Glaciers are constantly shifting, changing, melting, moving, and sometimes growing. When I visited the opening was quite obvious. Other visitors report having to duck down or even crawl to enter. It just depends on how the glacier has shifted.
7. Head On In
Once you’ve located the entrance, follow the tunnel in. Depending on the ice you can go to varying depths into the glacier.
8. Enjoy the Mendenhall Ice Caves
The best way I can describe what being inside the ice cave is like is to say it’s what I’ve always imagined being trapped inside a sapphire would be like. The blues flicker and flash and appear to shift to different hues.
You can hear the constant movement of the glacier with the occasional groan and creak. It’s somewhere that I wanted to stay in forever and run out as fast as I could– it is an eerie feeling being under a glacier, but amazing at the same time.
Shop Various Mendenhall Glacier Tours
- Mendenhall Glacier Trek
- Price: $240.45
- Mendenhall Glacier Adventure Tour
- Price: $329.70
- Mendenhall Glacier Paddle & Trek
- Price: $366.45
- Mendenhall Glacier Lake Kayaking Tour
- Price: $199.00
Where To Stay In Juneau
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Alaska's Capital Inn B&B
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What To Bring
- Hiking boots- It's a long hike to get out there and you want to be comfortable with good ankle support. Bringing a pair of rubber boots along will be handy as well as it can be wet going into the cave.
- Crampons- or ice cleats. You don't want to be slipping and sliding around on a glacier. Crampons will provide you with the most grip. Cleats will at least give you some traction. Depending on your plans Ice axes may be helpful, although not usually necessary for most visitors.
- Helmet- Just in case you slip and hit your head.
- Water- It's no brainer. It's a long hike.
- Snacks- Like mentioned with the water, it's a long hike.
- Layers and a rain jacket- Juneau is notorious for rain. Layers will keep you comfortable as it will be colder up on and in the glacier. You'll most likely get pretty warm on the hike over.
- Not comfortable going on your own? Hire a guide!
- Trekking on a glacier and inside ice caves is dangerous. Go at your own risk. Injury and/or death is possible.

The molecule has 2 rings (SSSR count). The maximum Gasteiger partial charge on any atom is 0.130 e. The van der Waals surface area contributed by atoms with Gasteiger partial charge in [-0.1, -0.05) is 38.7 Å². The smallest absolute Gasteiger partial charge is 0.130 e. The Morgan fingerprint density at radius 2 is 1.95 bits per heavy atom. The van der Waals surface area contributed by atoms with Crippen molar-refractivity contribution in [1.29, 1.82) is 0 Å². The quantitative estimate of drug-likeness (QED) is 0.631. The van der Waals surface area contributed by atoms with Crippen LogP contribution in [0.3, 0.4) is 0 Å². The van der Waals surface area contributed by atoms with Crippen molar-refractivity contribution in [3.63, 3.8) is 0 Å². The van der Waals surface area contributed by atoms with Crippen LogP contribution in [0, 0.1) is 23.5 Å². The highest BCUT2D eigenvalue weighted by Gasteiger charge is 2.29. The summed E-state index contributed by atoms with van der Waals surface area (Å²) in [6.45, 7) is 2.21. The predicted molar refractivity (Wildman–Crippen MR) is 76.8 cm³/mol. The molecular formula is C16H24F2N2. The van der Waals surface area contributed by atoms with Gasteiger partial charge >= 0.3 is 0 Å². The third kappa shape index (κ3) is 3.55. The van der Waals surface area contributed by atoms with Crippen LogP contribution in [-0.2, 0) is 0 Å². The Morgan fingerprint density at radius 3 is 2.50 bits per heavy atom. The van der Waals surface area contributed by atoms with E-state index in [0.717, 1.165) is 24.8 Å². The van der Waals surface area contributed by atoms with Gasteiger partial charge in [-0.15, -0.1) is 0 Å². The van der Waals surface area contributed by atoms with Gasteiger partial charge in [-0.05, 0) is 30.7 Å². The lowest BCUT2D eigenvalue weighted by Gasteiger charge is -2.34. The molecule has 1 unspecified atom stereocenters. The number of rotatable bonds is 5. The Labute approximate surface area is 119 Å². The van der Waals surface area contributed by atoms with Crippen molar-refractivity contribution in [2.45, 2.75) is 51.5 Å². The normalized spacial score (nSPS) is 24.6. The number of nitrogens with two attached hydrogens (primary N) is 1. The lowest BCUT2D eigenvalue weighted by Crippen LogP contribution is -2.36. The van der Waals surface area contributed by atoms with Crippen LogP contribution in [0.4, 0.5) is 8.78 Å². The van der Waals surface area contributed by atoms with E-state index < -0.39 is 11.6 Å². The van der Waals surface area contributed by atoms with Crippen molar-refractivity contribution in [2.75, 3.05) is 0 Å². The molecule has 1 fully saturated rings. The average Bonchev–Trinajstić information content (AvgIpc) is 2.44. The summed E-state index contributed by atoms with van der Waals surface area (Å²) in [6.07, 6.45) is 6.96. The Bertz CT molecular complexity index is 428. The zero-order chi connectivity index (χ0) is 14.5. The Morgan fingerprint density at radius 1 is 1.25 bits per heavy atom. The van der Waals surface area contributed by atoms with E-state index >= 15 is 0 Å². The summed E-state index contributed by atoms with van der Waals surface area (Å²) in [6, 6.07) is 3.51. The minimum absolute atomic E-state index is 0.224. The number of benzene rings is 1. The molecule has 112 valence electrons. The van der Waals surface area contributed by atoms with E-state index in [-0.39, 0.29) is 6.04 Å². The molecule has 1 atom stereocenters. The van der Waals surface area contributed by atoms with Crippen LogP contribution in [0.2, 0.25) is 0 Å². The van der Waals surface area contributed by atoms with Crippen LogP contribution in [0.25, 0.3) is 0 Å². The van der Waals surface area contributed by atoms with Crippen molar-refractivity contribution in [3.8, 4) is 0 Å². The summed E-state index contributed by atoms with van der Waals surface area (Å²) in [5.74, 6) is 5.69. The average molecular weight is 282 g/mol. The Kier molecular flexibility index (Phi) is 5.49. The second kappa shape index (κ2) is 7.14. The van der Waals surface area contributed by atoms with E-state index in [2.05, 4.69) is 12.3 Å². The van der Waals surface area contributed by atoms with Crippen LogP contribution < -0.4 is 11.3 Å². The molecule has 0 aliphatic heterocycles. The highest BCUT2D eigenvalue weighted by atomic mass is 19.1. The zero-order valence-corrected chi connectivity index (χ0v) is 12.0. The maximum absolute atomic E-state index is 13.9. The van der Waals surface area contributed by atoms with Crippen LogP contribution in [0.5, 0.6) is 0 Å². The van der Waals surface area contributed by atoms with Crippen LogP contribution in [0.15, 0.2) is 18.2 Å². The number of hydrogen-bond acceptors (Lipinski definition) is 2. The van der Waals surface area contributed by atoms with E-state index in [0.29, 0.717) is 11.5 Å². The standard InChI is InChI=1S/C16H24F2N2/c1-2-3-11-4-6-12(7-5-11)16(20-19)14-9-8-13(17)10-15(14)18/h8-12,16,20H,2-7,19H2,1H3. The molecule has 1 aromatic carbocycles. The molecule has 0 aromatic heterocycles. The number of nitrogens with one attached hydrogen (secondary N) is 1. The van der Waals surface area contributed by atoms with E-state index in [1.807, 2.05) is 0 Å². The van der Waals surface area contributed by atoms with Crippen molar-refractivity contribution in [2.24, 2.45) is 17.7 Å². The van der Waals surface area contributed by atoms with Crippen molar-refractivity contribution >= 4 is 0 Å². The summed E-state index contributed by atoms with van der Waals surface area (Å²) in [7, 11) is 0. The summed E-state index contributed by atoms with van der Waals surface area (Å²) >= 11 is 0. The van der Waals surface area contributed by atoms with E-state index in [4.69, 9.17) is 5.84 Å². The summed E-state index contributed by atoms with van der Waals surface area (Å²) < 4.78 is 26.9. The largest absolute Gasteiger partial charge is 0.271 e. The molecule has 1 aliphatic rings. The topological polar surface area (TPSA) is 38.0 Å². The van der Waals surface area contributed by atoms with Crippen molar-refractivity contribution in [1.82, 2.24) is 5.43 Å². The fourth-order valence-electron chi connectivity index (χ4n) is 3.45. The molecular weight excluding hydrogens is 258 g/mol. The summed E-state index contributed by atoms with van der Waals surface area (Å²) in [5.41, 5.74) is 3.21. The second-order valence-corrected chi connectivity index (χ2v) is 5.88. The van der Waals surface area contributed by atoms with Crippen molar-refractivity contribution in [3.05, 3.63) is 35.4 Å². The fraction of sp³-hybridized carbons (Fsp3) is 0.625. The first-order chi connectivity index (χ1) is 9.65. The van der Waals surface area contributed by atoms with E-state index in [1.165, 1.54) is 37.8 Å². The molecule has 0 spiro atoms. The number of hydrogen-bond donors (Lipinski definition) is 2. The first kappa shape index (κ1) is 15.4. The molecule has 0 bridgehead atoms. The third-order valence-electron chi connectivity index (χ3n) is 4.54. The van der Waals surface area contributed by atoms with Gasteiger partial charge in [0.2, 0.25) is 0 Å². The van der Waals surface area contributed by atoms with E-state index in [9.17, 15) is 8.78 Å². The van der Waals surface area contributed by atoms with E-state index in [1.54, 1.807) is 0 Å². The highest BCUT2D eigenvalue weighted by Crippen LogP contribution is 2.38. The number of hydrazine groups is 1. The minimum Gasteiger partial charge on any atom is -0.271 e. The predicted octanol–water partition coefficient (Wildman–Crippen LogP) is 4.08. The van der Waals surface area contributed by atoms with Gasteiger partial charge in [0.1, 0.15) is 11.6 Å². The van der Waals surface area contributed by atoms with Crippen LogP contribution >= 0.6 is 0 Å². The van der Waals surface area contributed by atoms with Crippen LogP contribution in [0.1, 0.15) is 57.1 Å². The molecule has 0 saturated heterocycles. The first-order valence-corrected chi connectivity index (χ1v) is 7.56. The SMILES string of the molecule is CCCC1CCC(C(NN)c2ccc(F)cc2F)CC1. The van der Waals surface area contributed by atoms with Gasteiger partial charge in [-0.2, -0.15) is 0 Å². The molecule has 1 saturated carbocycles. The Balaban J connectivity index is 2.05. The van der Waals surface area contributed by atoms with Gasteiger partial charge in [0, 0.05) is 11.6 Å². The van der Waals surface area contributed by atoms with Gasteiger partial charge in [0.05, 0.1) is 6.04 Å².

- If at all in doubt, go on a guided trip.
Have Any Questions About Visiting The Mendenhall Ice Caves?
Ask in the comments section below.
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10 thoughts on “How To Get To Mendenhall Ice Caves”
Hi Nicole, do you know around what time of winter people usually start making the hike via ice across the lake?
We did it in mid-January, which I’d think is about the earliest as the ice was still a bit thin (though just thick enough for walking and ice skating). This can be largely dependent on the weather on a particular year though.
July 7, 2019. There are no ice caves left at this point. The glacier has receded to a point were it meets the end moraine. The last of the caves that could be entered collapsed in May of 2019. This is now a hike to the toe of the glacier and nothing more.
Additionally the trail that is recommended, and that goes north at the fork, is seldom used and becoming overgrown. There is Surveyor’s tape marking the trail but it is nice to have a GPS as well.
Additionally once you get to the saddle, above the glacier, the trail descends loose, dangerous scree for several hundred feet now. This is not terrain the should be descended by those without significant experience in the mountains.
Use the trail that goes right around the rocky point and stays closer to the lake!
All and all a great hike but do not do it expecting caves like those pictured.
Good to know, thanks for the update. I visited in early 2016 and wrote this shortly after that, so I am without a doubt that it shifted quite a lot since my trip there.
I called the Mendenhall Visitor center today to get more information about the current conditions of the caves and was told all were collapsed. Can you confirm this information is not accurate?
I’m not in Juneau right now, so I don’t have any more current information on if the caves have collapsed. You may be able to get more info by contacting beyondak.com and asking about. I hope they haven’t, but it does seem to happen every few years
When are these photos taken? During May 2017?:)
There from January 2016. Just updated the post in May 2017
Thanks for the clear instructions on how to get to the ice caves. We went last year and used your blog post to guide us there, it was even more surreal in person 🙂
Glad to hear you made it out there! Amazing isn’t it?